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Alabama Election is not about Trump

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On Wednesday, December 12, the state of Alabama held a statewide senate election that had the eyes and ears of the nation. Republican Roy Moore lost the election to Democrat Doug Jones, something that a few months ago would have seemed preposterous in the deep red state of Alabama. However, by a slim margin of 1.5 percentage points, Jones came out victorious and will further cut down the Republican margin in the Senate.

The narrative for the election in the news media is that this is a huge blow to President Trump’s agenda in Congress now that the split will be 51-49 with Republicans having the slightest edge, and it is true that it will put a stop on many issues on which bipartisan support cannot be found, at least until the 2018 midterm elections. But the narrative for the media is also that this election is somehow a foreshadowing or bellwether for Senate races for the future, specifically in 2018 as well as races in the House of Representatives. However, as usual, the media is overblowing the implications of this election, which was a race between candidates and the controversies surrounding them, not the party or President.

Roy Moore was never the perfect candidate, even from the beginning of the race. The former Alabama judge had a long list of past controversies, from being suspended by the Judiciary in 2016, to directing court workers to deny marriage licenses to gay couples. While these did not have implications with his supporters that voted in the primaries, it certainly hindered his ability to win the Senate election and would have hindered his ability to work effectively in the Senate.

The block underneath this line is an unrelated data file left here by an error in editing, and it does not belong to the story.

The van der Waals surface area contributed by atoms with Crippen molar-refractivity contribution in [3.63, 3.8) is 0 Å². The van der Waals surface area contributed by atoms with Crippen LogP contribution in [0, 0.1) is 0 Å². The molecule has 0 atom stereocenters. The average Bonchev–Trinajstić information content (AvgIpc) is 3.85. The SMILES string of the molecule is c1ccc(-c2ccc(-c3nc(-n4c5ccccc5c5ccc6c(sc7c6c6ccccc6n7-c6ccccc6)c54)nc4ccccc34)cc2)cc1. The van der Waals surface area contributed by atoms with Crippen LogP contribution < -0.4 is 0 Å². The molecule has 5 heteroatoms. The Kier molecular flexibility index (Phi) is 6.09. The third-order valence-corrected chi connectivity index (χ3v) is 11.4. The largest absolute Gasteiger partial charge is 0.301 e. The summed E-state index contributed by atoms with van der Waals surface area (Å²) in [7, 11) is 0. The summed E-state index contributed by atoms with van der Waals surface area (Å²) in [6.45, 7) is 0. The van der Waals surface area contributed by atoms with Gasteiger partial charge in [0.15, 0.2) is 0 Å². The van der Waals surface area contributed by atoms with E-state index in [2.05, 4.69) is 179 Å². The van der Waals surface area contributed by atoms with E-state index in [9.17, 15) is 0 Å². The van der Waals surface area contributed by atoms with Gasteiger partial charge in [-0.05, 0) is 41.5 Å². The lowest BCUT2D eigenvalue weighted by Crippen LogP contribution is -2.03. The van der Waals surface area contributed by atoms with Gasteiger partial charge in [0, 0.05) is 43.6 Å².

By the end of the race, though, these issues did not hold a candle to the very credible sexual assault allegations that were brought forth several weeks before the election was held. Nine women came forward alleging sexual harrasment against Moore, two of whom claimed he had assaulted them at the ages of 14 and 16. There were also several credible independent witnesses that claimed that Moore approached teenage girls at the mall and elsewhere while he was in his thirties. While Moore denied all accusations, discrepancies in the stories as well as the credibility of witnesses led many to believe the accusers, including many prominent Republicans in Congress and a majority of the nation.

However, many in the biased, mainstream media outlets will claim that Moore was the ‘ultimate GOP candidate,’ and that with this loss, ‘Democrats may be taking back Congress in 2018.’ Those claims are far from true, and the fact is that Democrats still have an uphill battle in 2018. Of the 34 seats up for reelection in 2018, 25 are currently held by Democrats, and of those 25, 10 are in states that Donald Trump won in 2016. Barring the GOP from selecting radically controversial candidates for those elections, Republicans should see a major increase in Senate seats in 2018. Luther Strange, the former Alabama Attorney general that Moore defeated in the Republican primary, had the support of Republicans in Congress, as well as the President. As Trump tweeted following the Alabama election, “The reason I originally endorsed Luther Strange is that I said Roy Moore would not be able to win the General Election. I was right!” Roy Moore received 650,000 votes to Doug Jones’ 671,000, and write-ins amounted to 22,000 votes. By comparison, the last election for the seat contested in this election was won by incumbent Jeff Sessions with 97% of the vote, winning nearly 800,000 votes of Alabamians. The lack of turnout among conservative Republican voters seen in yesterday’s election showed the unpopularity of the candidate, and the large number of write-ins support the fact that many Republicans wrote in other candidates as a protest to the one the party nominated.

So to all the talking heads on CNN and MSNBC: Do not make this election something that it is not. This was not a referendum on Trump, a rejection of conservative politics, or a foreshadowing of what is to come. It is not the breakdown of the Republican party, and it is not the end to the Republican agenda in Congress. This was a rejection of the candidate and his actions, and will keep this highly controversial figure out of the news and put more focus on the task at hand, which is promoting conservative economic and social policies with the purpose of helping the country, not making headlines.

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